In his article advocating for the legalisation of cannabis, William Read says we should not ‘succumb to the highly emotive arguments of traditionalists like Peter Hitchens whose reasoning seems to completely ignore the facts.’ The comment was a bit of a throwaway, given that Mr Read did not address any of Hitchens’ central points on the drugs issue.
But this is a real shame. Some years ago, I was blocked by ‘ClarkeMicah’ on a long abandoned Twitter account for being a ‘boring, unresponsive bore’. I don’t blame him – I was parroting one of the arguments now helpfully dealt with in a piece entitled ‘Stupid Arguments For Drug Legalization Examined and Refuted’ (see: ‘The stupidest argument in the world: “WOT ABAHT ALCOHOL AND TOBACCO, THEN, EH?”’). The abrupt block, following what I thought was a reasonable point, led me to read Hitchens’ book, The War We Never Fought. I originally planned to write a refutation. But by the end of it, my mind was changed.
If Mr Read is going to accuse Hitchens of making ‘highly emotive arguments’, he should at least deal with some of those presented in the book and elsewhere. As I see it, Hitchens makes three central claims: (1) Drugs, including cannabis, are dangerous and it would be better if fewer people used them; (2) for decades we have failed to enforce our laws prohibiting drug possession; (3) if we started enforcing our drug laws, fewer people would take drugs.
Mr Read, citing the examples of the Philippines today and the US during the era of Prohibition, seems to agree with (1) but not (2) and (3). He writes, ‘successive nations have tried to wage aggressive wars on drugs and in most cases they have failed or have caused far worse problems for society.’
Why do Hitchens’ critics never address the examples of Japan, South Korea, and pre-1970s Britain? All of these countries are/were law-governed democracies, they all enforce(ed) their laws against possession, and they all have/had very low drug use. US prohibitionists on the other hand, as Hitchens has repeatedly pointed out, did not punish possession of alcohol. And this really gets to the heart of the issue. The reason the ‘War on Drugs’ has failed in Britain and elsewhere is because successive governments have failed to properly enforce their laws.
The de facto decriminalisation of drugs in Britain is so self evident it’s amazing that only Peter Hitchens seems to be aware of it. It’s hard to believe that there’s a war currently being waged on drugs when you see someone openly rolling and smoking a joint while waiting for an early morning train to Chester in front of dozens of commuters (as I did the other week), or when you’re greeted by the smell of cannabis – and the same group of school kids smoking it – outside a tram stop on a main road (as I regularly am). As Hitchens says, ‘The police avoid arresting, the CPS avoids charging and the courts avoid punishing offenders’. And as a result, nobody gives a thought to the potential legal consequences of smoking cannabis – for all intents and purposes, and despite what our laws say, there aren’t any.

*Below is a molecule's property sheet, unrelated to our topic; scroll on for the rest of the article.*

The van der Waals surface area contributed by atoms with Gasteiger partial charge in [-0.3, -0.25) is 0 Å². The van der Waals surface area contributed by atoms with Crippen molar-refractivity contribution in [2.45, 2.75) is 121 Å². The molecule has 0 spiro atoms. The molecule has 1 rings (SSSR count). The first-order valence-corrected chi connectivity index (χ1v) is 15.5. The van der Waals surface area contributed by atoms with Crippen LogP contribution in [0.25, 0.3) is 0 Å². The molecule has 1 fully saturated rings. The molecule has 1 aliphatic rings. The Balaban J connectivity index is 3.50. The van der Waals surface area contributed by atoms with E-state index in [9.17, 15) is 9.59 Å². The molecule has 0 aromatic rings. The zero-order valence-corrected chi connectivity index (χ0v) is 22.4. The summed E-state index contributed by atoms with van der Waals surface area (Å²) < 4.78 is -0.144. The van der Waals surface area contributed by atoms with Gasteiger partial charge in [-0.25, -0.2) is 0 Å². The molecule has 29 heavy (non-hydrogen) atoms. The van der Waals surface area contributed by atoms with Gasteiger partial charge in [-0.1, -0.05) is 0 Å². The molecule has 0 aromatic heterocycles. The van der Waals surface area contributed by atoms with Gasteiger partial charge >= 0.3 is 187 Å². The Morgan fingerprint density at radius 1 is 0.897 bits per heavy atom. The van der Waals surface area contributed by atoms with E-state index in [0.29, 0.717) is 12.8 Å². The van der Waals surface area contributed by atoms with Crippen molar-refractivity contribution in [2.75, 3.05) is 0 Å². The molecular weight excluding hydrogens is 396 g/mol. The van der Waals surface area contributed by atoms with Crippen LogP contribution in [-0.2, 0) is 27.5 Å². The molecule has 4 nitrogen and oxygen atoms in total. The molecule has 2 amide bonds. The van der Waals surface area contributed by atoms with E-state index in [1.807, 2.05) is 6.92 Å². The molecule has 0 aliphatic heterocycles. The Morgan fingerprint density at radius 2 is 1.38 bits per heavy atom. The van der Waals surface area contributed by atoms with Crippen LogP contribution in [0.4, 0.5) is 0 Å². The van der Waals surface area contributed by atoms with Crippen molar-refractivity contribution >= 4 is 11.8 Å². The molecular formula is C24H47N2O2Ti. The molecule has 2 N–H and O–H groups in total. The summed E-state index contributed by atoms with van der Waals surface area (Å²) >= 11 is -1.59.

The central disagreement in the drugs debate isn’t over whether or not current policies are working – all sides tend to agree they are not. Rather, the disagreement is over what we’re doing and why it isn’t working. I challenge Mr Read – and any advocate of drug legalisation – to address two of Hitchens’ central arguments by answering the following: Do we really have a ‘war on drugs’ given that we don’t enforce our possession laws? And why couldn’t we replicate Japan, South Korea or our own (pre-1970) country and reduce drug taking by properly enforcing laws against possession?
The rest of Mr Read’s piece, regarding the money to be made from cannabis legalisation, is reasonable. But if he cannot explain why properly enforcing laws against possession won’t work – as it has done in the past and elsewhere today – then he must tell us what the misery generated through widespread cannabis use is worth in tax collections.
A meta-analysis involving 66, 816 individuals found ‘a 4-fold increase in risk [of psychosis and schizophrenia] for the heaviest users and a 2-fold increase for the average cannabis user in comparison to nonusers’. Although the research only establishes a correlation, the authors argue ‘there is sufficient evidence to justify harm reduction prevention programs’. (And Mr Read does say ‘it is undeniably true that there are health risks linked to cannabis use’.) Assuming the relationship is causal, given the levels of use today, there are likely thousands of lives ruined every year as a result of cannabis-induced mental illness – not to mention the lives of their friends and families. Let’s generously assume that cannabis consumption would not increase after legalisation: what price are we willing to put on all that suffering?
And let’s not pretend legalisation would eliminate the black market and the extra strong stuff. I knew people growing up who’d buy their cigarettes from a dealer. Many, particularly the poorest, would continue to go to their dealer for a tenner bag rather than pay £15 in the supermarket.
I’d like to see proponents of cannabis legalisation at least engage with the idea that the choice isn’t a binary one between the status quo and legalisation. Instead, the choice is between legalisation and properly enforcing our laws against possession. Let’s discuss what the consequences of those two policies would be, rather than dismissing our opponents’ arguments as emotional without actually addressing them.